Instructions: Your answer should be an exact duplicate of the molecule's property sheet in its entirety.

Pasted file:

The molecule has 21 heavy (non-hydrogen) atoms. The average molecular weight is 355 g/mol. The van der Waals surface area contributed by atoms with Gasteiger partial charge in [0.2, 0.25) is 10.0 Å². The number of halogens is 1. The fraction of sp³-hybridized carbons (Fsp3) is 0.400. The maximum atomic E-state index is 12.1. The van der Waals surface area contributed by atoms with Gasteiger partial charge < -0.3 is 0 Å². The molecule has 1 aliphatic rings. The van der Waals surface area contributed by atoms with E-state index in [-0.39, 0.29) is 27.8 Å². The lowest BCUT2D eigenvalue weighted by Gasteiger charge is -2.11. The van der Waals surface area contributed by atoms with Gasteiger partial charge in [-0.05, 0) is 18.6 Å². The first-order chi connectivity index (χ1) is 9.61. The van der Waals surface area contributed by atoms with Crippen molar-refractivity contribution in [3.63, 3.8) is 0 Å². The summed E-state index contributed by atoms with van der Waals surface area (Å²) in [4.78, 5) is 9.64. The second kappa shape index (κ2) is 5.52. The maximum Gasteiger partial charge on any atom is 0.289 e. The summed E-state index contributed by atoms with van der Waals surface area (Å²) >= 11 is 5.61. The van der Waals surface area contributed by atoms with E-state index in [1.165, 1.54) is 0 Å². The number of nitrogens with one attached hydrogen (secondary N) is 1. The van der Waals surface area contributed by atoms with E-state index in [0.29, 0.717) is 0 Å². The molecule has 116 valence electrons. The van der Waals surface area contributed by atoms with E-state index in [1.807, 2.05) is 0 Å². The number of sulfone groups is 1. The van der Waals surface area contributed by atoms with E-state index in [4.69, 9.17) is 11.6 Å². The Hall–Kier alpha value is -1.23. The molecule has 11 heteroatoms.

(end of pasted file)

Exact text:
The molecule has 21 heavy (non-hydrogen) atoms. The average molecular weight is 355 g/mol. The van der Waals surface area contributed by atoms with Gasteiger partial charge in [0.2, 0.25) is 10.0 Å². The number of halogens is 1. The fraction of sp³-hybridized carbons (Fsp3) is 0.400. The maximum atomic E-state index is 12.1. The van der Waals surface area contributed by atoms with Gasteiger partial charge < -0.3 is 0 Å². The molecule has 1 aliphatic rings. The van der Waals surface area contributed by atoms with E-state index in [-0.39, 0.29) is 27.8 Å². The lowest BCUT2D eigenvalue weighted by Gasteiger charge is -2.11. The van der Waals surface area contributed by atoms with Gasteiger partial charge in [-0.05, 0) is 18.6 Å². The first-order chi connectivity index (χ1) is 9.61. The van der Waals surface area contributed by atoms with Crippen molar-refractivity contribution in [3.63, 3.8) is 0 Å². The summed E-state index contributed by atoms with van der Waals surface area (Å²) in [4.78, 5) is 9.64. The second kappa shape index (κ2) is 5.52. The maximum Gasteiger partial charge on any atom is 0.289 e. The summed E-state index contributed by atoms with van der Waals surface area (Å²) >= 11 is 5.61. The van der Waals surface area contributed by atoms with E-state index in [1.165, 1.54) is 0 Å². The number of nitrogens with one attached hydrogen (secondary N) is 1. The van der Waals surface area contributed by atoms with E-state index in [0.29, 0.717) is 0 Å². The molecule has 116 valence electrons. The van der Waals surface area contributed by atoms with E-state index in [1.807, 2.05) is 0 Å². The number of sulfone groups is 1. The van der Waals surface area contributed by atoms with E-state index in [4.69, 9.17) is 11.6 Å². The Hall–Kier alpha value is -1.23. The molecule has 11 heteroatoms.